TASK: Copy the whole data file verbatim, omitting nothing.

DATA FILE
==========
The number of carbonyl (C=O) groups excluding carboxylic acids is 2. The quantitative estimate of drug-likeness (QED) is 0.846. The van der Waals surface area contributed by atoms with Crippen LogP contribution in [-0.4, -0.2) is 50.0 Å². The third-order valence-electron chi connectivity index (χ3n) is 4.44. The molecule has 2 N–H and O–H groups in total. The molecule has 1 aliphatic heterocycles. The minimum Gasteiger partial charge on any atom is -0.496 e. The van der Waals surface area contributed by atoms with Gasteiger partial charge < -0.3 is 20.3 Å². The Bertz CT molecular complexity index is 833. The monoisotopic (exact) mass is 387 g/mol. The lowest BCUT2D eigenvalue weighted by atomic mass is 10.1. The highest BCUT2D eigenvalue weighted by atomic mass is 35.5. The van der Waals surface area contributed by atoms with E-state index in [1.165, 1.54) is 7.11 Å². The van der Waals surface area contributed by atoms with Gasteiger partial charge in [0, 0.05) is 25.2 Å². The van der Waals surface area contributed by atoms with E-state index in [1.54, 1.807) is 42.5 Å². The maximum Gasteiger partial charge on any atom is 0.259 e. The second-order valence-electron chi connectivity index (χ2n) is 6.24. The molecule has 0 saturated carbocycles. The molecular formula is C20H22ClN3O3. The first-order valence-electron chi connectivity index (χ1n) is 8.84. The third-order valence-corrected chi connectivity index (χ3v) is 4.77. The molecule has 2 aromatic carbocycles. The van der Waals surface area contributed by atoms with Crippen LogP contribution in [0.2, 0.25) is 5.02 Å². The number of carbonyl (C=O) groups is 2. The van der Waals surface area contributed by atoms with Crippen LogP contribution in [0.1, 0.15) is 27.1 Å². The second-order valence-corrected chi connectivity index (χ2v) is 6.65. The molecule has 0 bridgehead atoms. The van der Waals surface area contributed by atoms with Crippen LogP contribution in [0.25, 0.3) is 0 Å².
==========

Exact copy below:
The number of carbonyl (C=O) groups excluding carboxylic acids is 2. The quantitative estimate of drug-likeness (QED) is 0.846. The van der Waals surface area contributed by atoms with Crippen LogP contribution in [-0.4, -0.2) is 50.0 Å². The third-order valence-electron chi connectivity index (χ3n) is 4.44. The molecule has 2 N–H and O–H groups in total. The molecule has 1 aliphatic heterocycles. The minimum Gasteiger partial charge on any atom is -0.496 e. The van der Waals surface area contributed by atoms with Gasteiger partial charge < -0.3 is 20.3 Å². The Bertz CT molecular complexity index is 833. The monoisotopic (exact) mass is 387 g/mol. The lowest BCUT2D eigenvalue weighted by atomic mass is 10.1. The highest BCUT2D eigenvalue weighted by atomic mass is 35.5. The van der Waals surface area contributed by atoms with E-state index in [1.165, 1.54) is 7.11 Å². The van der Waals surface area contributed by atoms with Gasteiger partial charge in [0, 0.05) is 25.2 Å². The van der Waals surface area contributed by atoms with E-state index in [1.54, 1.807) is 42.5 Å². The maximum Gasteiger partial charge on any atom is 0.259 e. The second-order valence-electron chi connectivity index (χ2n) is 6.24. The molecule has 0 saturated carbocycles. The molecular formula is C20H22ClN3O3. The first-order valence-electron chi connectivity index (χ1n) is 8.84. The third-order valence-corrected chi connectivity index (χ3v) is 4.77. The molecule has 2 aromatic carbocycles. The van der Waals surface area contributed by atoms with Crippen LogP contribution in [0.2, 0.25) is 5.02 Å². The number of carbonyl (C=O) groups is 2. The van der Waals surface area contributed by atoms with Crippen LogP contribution in [0.1, 0.15) is 27.1 Å². The second-order valence-corrected chi connectivity index (χ2v) is 6.65. The molecule has 0 bridgehead atoms. The van der Waals surface area contributed by atoms with Crippen LogP contribution in [0.25, 0.3) is 0 Å².